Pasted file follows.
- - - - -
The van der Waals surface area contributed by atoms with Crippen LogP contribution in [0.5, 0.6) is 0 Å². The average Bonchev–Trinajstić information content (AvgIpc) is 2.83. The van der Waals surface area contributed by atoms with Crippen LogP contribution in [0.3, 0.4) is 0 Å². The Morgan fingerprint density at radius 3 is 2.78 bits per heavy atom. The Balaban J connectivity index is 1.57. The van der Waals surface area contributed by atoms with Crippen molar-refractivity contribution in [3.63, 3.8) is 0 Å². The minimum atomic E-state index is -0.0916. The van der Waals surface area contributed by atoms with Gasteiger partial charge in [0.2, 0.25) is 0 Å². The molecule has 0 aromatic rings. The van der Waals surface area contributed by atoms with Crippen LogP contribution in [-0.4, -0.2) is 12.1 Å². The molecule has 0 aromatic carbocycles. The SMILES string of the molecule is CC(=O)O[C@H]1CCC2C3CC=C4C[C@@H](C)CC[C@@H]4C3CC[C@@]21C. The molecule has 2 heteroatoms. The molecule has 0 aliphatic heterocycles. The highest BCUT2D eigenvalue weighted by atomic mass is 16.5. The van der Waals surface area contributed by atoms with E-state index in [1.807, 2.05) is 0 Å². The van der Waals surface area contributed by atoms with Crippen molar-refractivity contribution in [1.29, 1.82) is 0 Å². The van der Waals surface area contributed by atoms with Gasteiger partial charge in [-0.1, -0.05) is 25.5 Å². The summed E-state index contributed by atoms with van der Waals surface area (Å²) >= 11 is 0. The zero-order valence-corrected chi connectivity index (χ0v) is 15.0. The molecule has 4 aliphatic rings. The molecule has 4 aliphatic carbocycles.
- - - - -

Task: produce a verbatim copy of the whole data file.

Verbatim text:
The van der Waals surface area contributed by atoms with Crippen LogP contribution in [0.5, 0.6) is 0 Å². The average Bonchev–Trinajstić information content (AvgIpc) is 2.83. The van der Waals surface area contributed by atoms with Crippen LogP contribution in [0.3, 0.4) is 0 Å². The Morgan fingerprint density at radius 3 is 2.78 bits per heavy atom. The Balaban J connectivity index is 1.57. The van der Waals surface area contributed by atoms with Crippen molar-refractivity contribution in [3.63, 3.8) is 0 Å². The minimum atomic E-state index is -0.0916. The van der Waals surface area contributed by atoms with Gasteiger partial charge in [0.2, 0.25) is 0 Å². The molecule has 0 aromatic rings. The van der Waals surface area contributed by atoms with Crippen LogP contribution in [-0.4, -0.2) is 12.1 Å². The molecule has 0 aromatic carbocycles. The SMILES string of the molecule is CC(=O)O[C@H]1CCC2C3CC=C4C[C@@H](C)CC[C@@H]4C3CC[C@@]21C. The molecule has 2 heteroatoms. The molecule has 0 aliphatic heterocycles. The highest BCUT2D eigenvalue weighted by atomic mass is 16.5. The van der Waals surface area contributed by atoms with E-state index in [1.807, 2.05) is 0 Å². The van der Waals surface area contributed by atoms with Crippen molar-refractivity contribution in [1.29, 1.82) is 0 Å². The van der Waals surface area contributed by atoms with Gasteiger partial charge in [-0.1, -0.05) is 25.5 Å². The summed E-state index contributed by atoms with van der Waals surface area (Å²) >= 11 is 0. The zero-order valence-corrected chi connectivity index (χ0v) is 15.0. The molecule has 4 aliphatic rings. The molecule has 4 aliphatic carbocycles.